How To Grow Ginger In A Container
Ginger is a perennial tropical herb native to southeastern Asia that is popular for its pungent, spicy flavor and beautiful fragrant flowers. Grown indoors, it infuses your home with the scent of fresh ginger. It grows under the ground as a rhizome which is an underground stem, not a root.
When shopping for ginger to plant, be sure to buy organic ginger. This way, you’ll know there are no growth inhibitors sprayed on the ginger, which would slow or even prevent it from sprouting.
Fun fact: Ginger is related to turmeric and cardamom!
- Organic ginger
- Bowl of water
- Potting soil
- 4” container
Prepare the ginger by snapping off segments of the ginger, making sure each segment has at least one ‘eye’. Let the segments dry slightly (‘callus over’) for about 24 hours before moving on to step 2.
Below: the circular calluses on the tips of the ginger are called the "eye"
Below: The ginger is separated and allowed to callus over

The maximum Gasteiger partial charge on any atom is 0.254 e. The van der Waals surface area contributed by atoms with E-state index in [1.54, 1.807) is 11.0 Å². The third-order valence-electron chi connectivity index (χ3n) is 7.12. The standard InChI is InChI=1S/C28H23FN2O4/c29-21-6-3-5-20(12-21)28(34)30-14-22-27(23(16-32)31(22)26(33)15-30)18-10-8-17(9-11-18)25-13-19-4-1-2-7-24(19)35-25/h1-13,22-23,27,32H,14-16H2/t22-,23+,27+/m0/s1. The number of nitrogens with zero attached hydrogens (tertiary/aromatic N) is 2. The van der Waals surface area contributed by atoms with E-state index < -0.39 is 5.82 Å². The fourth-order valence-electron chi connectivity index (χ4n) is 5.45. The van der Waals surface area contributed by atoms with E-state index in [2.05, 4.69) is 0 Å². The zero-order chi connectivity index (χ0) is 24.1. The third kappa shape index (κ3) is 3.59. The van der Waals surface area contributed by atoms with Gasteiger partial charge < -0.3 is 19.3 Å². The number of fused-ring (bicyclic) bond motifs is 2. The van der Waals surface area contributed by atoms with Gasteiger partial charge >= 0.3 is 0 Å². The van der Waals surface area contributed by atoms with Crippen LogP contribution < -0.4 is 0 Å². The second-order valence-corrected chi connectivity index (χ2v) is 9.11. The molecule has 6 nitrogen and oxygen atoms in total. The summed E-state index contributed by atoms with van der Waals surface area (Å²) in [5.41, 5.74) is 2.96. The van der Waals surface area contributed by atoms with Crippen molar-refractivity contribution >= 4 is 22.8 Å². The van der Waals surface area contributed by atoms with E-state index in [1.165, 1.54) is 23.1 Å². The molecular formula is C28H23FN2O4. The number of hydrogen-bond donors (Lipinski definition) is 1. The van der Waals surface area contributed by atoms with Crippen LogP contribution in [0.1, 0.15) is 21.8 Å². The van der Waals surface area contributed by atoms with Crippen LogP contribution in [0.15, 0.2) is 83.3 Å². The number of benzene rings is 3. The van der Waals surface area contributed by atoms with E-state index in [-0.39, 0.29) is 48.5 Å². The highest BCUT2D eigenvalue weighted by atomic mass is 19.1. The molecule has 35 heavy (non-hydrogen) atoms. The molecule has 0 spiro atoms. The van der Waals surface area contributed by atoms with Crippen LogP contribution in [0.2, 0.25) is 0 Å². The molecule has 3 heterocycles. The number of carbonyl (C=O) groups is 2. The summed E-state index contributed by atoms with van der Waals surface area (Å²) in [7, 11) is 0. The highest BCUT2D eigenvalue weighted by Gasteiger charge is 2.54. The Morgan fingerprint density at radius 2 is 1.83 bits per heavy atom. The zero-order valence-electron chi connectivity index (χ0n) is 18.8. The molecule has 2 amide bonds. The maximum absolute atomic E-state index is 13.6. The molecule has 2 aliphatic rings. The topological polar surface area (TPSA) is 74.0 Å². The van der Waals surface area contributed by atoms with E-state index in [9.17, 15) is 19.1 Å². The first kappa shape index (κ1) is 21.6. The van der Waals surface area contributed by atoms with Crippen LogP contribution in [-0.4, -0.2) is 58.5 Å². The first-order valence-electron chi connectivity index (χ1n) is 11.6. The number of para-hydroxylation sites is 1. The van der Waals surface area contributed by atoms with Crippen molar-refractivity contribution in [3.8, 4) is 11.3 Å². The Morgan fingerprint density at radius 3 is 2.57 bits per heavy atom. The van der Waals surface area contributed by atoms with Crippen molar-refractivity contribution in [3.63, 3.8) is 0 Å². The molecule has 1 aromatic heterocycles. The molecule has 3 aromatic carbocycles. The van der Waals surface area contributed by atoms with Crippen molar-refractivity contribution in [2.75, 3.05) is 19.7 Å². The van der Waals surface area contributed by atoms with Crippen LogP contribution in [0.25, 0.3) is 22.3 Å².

Soak the segments of ginger in a bowl of water. Fill the bowl with just enough water that the ginger isn’t fully submerged. Let it soak for 24 hours. This helps speed up the sprouting process.
Fill a 4” pot with potting mix. Place the ginger about ½” below the surface of the soil. Use a different pot for each segment of the ginger, or else use a larger pot to group them together.
*Ginger grows horizontally rather than vertically and needs enough space in order to grow properly.
Once you place the ginger in the container of your choice, give the soil a good soaking as this allows the ginger to essentially “activate”. Place the potted ginger in a warm, sunny location (ginger likes warmer conditions to sprout). You will want to make sure the soil stays moist at all times until it begins to sprout. This can take anywhere from 1-4 weeks.
Once the ginger has begun sprouting, you will see a small green shoot that almost resembles a tall blade of grass. Keep watering regularly and wait until the sprout is about six inches tall before placing outside (if the weather is above 60 degrees F).
Ginger can take about a year to harvest, so be patient and enjoy the strong ginger-scented stem and flowers! If you don’t want to harvest the ginger and instead keep it as an ornamental, just let it keep growing, sizing it up if they get too cramped.